Seems that Google’s suite of tools and applications are being adopted by educators in ever increasing numbers – two reasons spring immediately to mind; they are cloud-based (which means they can be accessed from anywhere, at any time etc.) and they are free! Means that for students wanting to follow up on their work at home cost and access are not an issue. So it’s with interest that I browsed the list of 100 Ways Google Can Make You a Better Educator, compiled by the keepers of the Online Education Database. The list is neatly broken down under headings, classifying … Continue reading 100 Ways Google Can Make You a Better Educator

A “G-Cloud” for England?

News just out here in the UK is of plans to develop project to build a shared cloud infrastructure for all government departments – announced yesterday at the Future of the Data Centre conference happening over here at the moment. According to the release the UK government’s Cabinet Office plans to create a so-called ‘skunk works’ team to develop better ways to manage IT projects.The proposal was revealed in a strategy document published this week, entitled the ‘Structural Reform Plan’’, which proposes a number of IT-related reforms. This will be an interesting development to watch – thanks Malcolm for the … Continue reading A “G-Cloud” for England?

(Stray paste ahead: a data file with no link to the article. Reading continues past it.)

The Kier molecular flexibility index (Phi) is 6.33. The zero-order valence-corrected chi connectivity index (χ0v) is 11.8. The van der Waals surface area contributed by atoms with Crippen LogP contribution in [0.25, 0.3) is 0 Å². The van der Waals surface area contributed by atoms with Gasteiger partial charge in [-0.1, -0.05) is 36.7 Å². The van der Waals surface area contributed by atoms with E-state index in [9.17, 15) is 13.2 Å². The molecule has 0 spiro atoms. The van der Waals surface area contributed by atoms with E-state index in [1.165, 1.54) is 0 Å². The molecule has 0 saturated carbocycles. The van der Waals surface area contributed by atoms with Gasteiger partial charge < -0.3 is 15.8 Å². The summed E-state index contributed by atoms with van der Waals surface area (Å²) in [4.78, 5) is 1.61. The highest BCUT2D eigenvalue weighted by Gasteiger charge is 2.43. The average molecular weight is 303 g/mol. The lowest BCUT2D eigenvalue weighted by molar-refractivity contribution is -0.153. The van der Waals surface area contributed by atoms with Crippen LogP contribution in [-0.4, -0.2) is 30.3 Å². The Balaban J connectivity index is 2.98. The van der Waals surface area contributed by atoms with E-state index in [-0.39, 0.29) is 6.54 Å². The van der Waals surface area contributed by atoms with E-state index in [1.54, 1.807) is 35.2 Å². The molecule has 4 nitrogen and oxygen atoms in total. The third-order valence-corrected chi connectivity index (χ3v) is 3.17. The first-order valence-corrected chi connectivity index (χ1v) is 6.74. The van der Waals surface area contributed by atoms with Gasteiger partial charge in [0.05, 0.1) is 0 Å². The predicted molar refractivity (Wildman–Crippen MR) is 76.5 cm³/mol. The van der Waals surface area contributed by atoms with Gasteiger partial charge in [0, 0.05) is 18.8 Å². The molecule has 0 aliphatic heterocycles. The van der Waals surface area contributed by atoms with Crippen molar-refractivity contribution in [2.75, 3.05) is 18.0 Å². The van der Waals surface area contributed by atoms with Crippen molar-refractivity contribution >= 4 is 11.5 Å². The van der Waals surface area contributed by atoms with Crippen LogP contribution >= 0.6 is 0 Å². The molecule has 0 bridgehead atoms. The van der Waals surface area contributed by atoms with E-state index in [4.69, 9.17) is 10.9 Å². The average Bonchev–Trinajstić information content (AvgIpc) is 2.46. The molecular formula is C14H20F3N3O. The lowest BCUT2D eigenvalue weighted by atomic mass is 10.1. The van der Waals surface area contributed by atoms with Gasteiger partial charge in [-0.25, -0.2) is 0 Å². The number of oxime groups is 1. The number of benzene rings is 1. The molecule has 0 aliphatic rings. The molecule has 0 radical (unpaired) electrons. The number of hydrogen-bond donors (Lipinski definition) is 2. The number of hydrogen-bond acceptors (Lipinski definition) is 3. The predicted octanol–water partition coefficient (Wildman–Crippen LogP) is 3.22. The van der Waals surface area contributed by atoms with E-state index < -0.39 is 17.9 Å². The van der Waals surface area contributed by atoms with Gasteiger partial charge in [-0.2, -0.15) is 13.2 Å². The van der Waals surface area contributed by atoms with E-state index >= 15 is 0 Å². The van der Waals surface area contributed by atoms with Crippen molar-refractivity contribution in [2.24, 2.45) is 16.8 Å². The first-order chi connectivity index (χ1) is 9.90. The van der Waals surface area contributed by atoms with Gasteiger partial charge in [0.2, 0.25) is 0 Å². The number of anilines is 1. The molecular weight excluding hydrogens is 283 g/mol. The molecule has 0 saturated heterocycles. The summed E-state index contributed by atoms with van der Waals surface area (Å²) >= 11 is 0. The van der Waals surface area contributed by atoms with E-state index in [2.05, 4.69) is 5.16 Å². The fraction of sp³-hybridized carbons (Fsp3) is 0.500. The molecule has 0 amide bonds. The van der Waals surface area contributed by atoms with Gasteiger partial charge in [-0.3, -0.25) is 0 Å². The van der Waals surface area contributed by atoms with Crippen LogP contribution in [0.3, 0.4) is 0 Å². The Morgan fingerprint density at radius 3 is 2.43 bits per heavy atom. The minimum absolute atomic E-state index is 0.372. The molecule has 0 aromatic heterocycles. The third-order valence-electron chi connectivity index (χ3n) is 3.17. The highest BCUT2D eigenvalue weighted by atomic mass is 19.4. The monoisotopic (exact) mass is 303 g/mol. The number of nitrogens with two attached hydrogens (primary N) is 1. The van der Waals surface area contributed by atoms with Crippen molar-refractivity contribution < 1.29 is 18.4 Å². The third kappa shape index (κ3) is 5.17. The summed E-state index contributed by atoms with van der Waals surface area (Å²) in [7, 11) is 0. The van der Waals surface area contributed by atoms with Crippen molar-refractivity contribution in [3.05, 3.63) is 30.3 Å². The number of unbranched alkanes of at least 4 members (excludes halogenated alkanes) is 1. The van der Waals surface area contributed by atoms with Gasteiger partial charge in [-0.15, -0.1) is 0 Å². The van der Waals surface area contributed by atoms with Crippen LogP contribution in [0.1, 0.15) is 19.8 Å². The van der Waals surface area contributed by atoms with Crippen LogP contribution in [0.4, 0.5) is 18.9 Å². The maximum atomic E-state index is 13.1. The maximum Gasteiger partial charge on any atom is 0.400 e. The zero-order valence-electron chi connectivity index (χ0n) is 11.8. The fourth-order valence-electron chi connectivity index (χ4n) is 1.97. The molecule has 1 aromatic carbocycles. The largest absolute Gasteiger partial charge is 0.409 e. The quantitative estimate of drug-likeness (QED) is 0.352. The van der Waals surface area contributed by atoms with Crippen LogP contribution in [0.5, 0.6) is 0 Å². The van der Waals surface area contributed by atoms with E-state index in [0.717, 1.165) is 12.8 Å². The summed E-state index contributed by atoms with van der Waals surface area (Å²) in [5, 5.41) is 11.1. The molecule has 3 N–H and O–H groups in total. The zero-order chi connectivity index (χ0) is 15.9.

Mighty Meeting

I’m sitting at the airport waiting for my flight to London, and came across this great little app while surfing. Called MightMeeting, it allows you to manage a library of PowerPoint presentations directly from your smartphone or tablet. You can share them via email, blog, Twitter, or Facebook. You can start or join web meetings directly from your laptop, iPhone, iPad, or an Android phone. I’ve managed to create an account and upload a trial presentation. Was very intuitive and user friendly. The process of setting up a meeting is also straight forward – simply select the file you want, … Continue reading Mighty Meeting

Creating a regional school’s network

I had the opportunity today to visit the Warwickshire Education Services in Warwick, and their ICT Development Services team who provide a “one-stop-shop” for  ICT services for schools in the Warwickshire Local Authority. The authority provides services to 249 schools (36 Secondary and 213 primary, nursery and specialist schools) – a total of around 80,000 learners and 15,500 teaching and support staff. I was generously hosted by Chris Page who has worked as Technical Development Manager there for more than 15 years, during which time the authority has seen a lot of development in terms of the ICT systems and … Continue reading Creating a regional school’s network

CORE’s ten trends for 2010

Today I presented CORE’s ten trends for 2010 to an audience of around 400 delegates at the Learning@School conference in Rotorua. The ten trends are a collection of themes and issues that have been identified by CORE staff as trends in education that we imagine will impact on the work of teachers and leaders in early childhood centres, schools, and tertiary institutions in NZ in the coming year. While our focus is on the bigger picture of education, there is a focus on trends associated with the use of ICTs in education, reflecting the fact that we are living in … Continue reading CORE’s ten trends for 2010